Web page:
Jaguar F-Type 5.0 Supercharged V8 SVR 2dr Auto AWD
Doesn’t feel like a 10-year-old car, that’s for sure. We did worry that the arrival of the V8-powered P450, replacing both V6-powered P340 and P380 versions of old, would change the F-Type’s character for the worse. Especially given the latter was the absolute sweet spot of the range, with way more personality than the company-car-special four-cylinder, and little of the unhinged madness of the larger V8.
In short, it absolutely nailed it. It feels nowhere near the 123bhp deficit on the F-Type R above it, makes nearly as much naughty V8 noise on full throttle, but is still civilised at low speed and on start-up. You can thank a neighbour-friendly ‘quiet mode’ on the exhaust for that.
It drives in a courteous manner, too. Back in 2013, the F-Type arrived from a cloud of tyre smoke, feeling madly exciting but a little TVR-ish when the weather was bad or you turned your attention for a second on a twisty road. Incremental improvements from JLR’s annual model year updates tidied things up a bit, with a few chassis tweaks arriving in 2020 too. We ended up with a car that isn’t night-and-day different to those before it, just classier. Better.
We’d advise sticking to the standard RWD on the P450 V8 and saving both money and weight. AWD is no longer needed to keep things in check. Mind, it does make the more powerful F-Type R uncommonly neat to drive for a car so powerful, with its mischievous side only revealed at the driver’s behest.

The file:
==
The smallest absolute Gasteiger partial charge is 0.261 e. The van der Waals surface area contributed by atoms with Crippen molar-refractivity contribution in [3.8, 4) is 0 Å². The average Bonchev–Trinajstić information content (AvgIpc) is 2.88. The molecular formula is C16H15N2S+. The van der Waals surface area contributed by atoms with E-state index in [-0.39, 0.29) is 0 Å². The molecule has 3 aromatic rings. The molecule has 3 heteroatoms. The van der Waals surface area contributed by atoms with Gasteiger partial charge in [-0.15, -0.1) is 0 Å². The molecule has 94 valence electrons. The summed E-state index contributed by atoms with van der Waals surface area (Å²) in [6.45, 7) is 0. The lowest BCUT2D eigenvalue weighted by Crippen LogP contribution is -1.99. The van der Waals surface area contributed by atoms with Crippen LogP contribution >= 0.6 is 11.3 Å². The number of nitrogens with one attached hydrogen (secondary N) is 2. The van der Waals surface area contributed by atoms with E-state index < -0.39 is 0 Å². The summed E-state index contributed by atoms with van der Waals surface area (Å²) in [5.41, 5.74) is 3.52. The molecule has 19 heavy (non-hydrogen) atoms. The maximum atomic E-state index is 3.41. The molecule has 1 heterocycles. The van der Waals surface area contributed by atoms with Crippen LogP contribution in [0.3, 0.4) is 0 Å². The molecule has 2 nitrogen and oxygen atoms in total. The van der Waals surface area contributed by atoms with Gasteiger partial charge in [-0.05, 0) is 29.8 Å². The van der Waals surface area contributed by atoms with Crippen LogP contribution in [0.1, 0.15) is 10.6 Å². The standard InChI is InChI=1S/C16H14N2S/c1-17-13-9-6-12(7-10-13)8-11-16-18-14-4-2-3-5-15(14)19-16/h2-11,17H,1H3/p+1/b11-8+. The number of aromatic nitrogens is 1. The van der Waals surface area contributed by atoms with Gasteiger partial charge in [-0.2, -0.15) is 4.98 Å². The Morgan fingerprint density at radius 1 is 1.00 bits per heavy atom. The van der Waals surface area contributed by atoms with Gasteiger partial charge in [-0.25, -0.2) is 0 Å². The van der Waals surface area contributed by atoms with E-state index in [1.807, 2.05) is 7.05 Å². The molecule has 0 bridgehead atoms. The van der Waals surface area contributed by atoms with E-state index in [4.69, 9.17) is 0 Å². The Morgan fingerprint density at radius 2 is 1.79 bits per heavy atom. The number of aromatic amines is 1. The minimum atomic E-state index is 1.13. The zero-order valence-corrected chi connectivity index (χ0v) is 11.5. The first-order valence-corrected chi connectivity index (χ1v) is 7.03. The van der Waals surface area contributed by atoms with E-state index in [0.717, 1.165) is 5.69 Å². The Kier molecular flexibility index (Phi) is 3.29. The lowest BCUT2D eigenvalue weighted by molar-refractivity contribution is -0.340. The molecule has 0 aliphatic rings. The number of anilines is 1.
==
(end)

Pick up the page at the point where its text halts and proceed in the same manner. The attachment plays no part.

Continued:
A halfway house stability control mode gives you more than enough high jinks on the road and this remains a car of huge heart and humour. Just one that’s almost £30k more than the very-nearly-as-good P450.
It’s actually the neatest and lightest F-Type to drive, in objective terms, but even though its 2.0-litre engine is refined and pretty strong, it simply can’t live up to its surrounding cast members. You can drive the entry-level F-Type with the commitment of a hardcore hot hatch, but it’s never a truly dazzling sports car. A fine option if you love the looks and its friendlier CO2 figure allows it to slot into your life in a way that quicker, pricier Fs won’t, however.
Problems are few, but given the most recent update was a heavy facelift rather than a brand new car, the F-Type’s mass and girth still continue to rankle when the vast majority of its rivals are lighter and narrower. Porsche 911s are big these days, but will still slink through traffic and up narrow lanes with less fuss than the Jag.
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